Overrated Books?

BelairPlayer

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The Stand

Couldn't wait to begin reading it
Couldn't wait to get over the giant chore of reading it, after slogging a good part of the way through and wanting something decent to develop but seeing it was hopeless.
I felt abused by SK after that. I think he ruined reading for me

Pretty sure the guy who wrote The Shining died in an auto accident and was replaced by some giant windbag of a wannabe writer
It would be impossible to agree more. I picture lots of half finished projects around Stephen King’s house. Unpainted pottery, sketches that are half painted, wires sticking out of walls with in unmounted light fixtures nearby, because the guy has great ideas, but no real vision for bringing them to a satisfying conclusion.
 

Dostradamas

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Sounds like something Holden Caufield would have said.
Probably with a few expletives as well.

To me this novel is like impressionist paintings.

If you look to close at the detail you will miss the real beauty.
download.jpg

If you put your eye six inches from the painting all you see is smears and chunks of color.

Stand back fifteen feet or so and the detail is breathtaking.
 

Fiesta Red

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Probably with a few expletives as well.

To me this novel is like impressionist paintings.

If you look to close at the detail you will miss the real beauty.
View attachment 1078919

If you put your eye six inches from the painting all you see is smears and chunks of color.

Stand back fifteen feet or so and the detail is breathtaking.
And thus the reason I love the impressionists…there’s beauty in the whole.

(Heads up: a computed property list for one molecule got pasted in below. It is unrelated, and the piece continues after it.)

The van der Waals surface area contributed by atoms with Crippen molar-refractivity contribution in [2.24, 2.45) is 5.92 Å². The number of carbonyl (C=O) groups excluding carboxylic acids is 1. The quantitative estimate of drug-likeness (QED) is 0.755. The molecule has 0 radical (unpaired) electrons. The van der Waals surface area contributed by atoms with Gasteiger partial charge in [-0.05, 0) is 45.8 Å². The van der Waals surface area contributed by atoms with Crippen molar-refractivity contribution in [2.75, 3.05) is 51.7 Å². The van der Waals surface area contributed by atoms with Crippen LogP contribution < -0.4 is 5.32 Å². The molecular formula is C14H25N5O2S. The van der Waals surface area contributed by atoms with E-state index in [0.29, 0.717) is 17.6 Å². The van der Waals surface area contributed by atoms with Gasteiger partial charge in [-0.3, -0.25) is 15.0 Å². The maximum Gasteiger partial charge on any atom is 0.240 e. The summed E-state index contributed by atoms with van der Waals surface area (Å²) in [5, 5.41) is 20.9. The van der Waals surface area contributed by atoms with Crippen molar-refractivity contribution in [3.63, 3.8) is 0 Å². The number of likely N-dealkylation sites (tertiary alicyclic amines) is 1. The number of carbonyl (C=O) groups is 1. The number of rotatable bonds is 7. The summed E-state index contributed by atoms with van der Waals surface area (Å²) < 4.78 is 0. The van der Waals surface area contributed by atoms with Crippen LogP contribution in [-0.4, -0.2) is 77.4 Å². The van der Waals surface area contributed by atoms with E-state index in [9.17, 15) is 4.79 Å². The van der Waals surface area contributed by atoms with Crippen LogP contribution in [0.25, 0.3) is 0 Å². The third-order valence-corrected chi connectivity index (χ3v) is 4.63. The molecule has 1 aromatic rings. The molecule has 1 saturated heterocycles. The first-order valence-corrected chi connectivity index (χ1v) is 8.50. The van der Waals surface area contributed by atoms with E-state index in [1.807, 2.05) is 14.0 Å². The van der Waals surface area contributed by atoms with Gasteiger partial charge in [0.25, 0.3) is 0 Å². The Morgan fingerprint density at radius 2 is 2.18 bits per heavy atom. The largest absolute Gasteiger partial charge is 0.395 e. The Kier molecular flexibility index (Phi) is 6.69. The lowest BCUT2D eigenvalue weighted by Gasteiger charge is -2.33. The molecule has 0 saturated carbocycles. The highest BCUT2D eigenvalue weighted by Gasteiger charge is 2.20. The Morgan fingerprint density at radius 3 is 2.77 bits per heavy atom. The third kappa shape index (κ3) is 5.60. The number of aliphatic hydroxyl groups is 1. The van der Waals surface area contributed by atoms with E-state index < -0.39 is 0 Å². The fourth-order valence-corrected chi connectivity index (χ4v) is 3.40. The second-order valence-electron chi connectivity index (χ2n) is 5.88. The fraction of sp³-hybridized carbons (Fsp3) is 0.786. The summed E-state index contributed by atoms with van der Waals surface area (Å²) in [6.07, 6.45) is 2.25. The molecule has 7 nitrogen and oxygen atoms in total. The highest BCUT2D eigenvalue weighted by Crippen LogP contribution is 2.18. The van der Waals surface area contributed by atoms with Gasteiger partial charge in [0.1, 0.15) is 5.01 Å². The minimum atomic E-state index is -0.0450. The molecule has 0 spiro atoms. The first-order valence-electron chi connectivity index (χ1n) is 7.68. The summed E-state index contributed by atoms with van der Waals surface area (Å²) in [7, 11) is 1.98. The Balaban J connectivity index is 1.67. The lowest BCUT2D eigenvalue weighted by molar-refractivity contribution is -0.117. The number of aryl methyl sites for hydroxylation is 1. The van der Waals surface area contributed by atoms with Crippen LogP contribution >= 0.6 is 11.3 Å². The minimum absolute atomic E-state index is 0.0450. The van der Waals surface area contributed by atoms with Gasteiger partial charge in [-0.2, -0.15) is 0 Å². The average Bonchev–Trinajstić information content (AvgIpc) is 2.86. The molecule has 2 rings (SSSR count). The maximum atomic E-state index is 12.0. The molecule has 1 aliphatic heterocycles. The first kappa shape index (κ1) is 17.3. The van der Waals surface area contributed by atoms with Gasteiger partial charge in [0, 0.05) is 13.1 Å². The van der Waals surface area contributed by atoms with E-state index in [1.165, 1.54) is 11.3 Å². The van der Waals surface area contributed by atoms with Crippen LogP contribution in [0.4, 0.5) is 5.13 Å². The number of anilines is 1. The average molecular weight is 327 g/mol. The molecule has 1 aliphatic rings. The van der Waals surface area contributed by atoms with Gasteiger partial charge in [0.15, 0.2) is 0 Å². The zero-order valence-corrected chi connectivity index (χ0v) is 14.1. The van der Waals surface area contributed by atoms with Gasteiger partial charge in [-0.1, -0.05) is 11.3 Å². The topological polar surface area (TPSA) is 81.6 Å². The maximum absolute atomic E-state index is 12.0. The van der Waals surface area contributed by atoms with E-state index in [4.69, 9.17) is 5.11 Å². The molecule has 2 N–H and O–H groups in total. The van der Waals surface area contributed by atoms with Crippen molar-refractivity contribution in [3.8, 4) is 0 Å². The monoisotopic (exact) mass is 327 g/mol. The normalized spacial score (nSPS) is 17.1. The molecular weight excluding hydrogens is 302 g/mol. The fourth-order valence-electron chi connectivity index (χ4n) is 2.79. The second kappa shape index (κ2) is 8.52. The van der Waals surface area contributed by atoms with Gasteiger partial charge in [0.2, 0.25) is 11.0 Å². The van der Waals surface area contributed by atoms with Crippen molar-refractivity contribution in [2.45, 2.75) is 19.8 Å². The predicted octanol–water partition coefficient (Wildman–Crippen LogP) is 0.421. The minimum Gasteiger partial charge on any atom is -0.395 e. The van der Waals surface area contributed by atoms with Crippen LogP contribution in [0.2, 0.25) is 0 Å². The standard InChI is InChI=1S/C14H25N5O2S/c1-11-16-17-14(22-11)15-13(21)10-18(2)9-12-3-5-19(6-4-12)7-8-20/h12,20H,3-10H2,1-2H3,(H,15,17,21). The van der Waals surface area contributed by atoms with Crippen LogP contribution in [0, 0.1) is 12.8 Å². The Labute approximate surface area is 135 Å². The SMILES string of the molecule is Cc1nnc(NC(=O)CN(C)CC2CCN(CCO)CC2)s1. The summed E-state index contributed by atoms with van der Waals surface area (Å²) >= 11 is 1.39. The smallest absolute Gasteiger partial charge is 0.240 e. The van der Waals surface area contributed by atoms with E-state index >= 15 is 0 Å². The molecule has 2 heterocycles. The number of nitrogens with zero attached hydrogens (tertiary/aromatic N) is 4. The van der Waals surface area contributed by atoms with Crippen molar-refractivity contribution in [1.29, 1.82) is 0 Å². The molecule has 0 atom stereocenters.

Just like isolated tracks of music often sound weird or bad, but beautiful as a whole, I can dig it.

But some artistic endeavors (art, music, literature) have no beauty in the smear, the chunk or the whole.
 

Flat6Driver

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Pop for the upper classes perhaps, but not really. The leisured classes had time to devote to learning the arts, and patronizing the artists to let them work their magic was considered a worthwhile endeavor regardless of profit.
Pop was the bawdy tavern minstrels, competing for coins with the most titillating lyrics and foot stomping of reels.
Titillation has worked in every Era! ;)
 

ravindave_3600

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How important is it to people that they admire a character, or that their lives are not pointless? The villains are always the characters I love best. It's a break from my boring life.
It has value. For the first 3500 years of literature, virtue was considered an important element. There's very little in Gatsby but that's part of the point: hedonistic lives are pointless and unattractive.
 

SixStringSlinger

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I think Catcher makes sense as one's favorite book (perhaps specifically a young man's favorite book) when they're teenagers, perhaps into their early twenties. Later in their life than that, if it's still they're favorite book (other than sentimentally/nostalgically), they should probably read more books.

In other words, I get it if Holden Caulfield "speaks to you" at a certain age. But a few years later, not only will he likely no longer speak to you, you won't even know what he's saying.

It has value. For the first 3500 years of literature, virtue was considered an important element. There's very little in Gatsby but that's part of the point: hedonistic lives are pointless and unattractive.

I always say Gatsby is my favorite book in which I hate everyone in the book.
 

dswo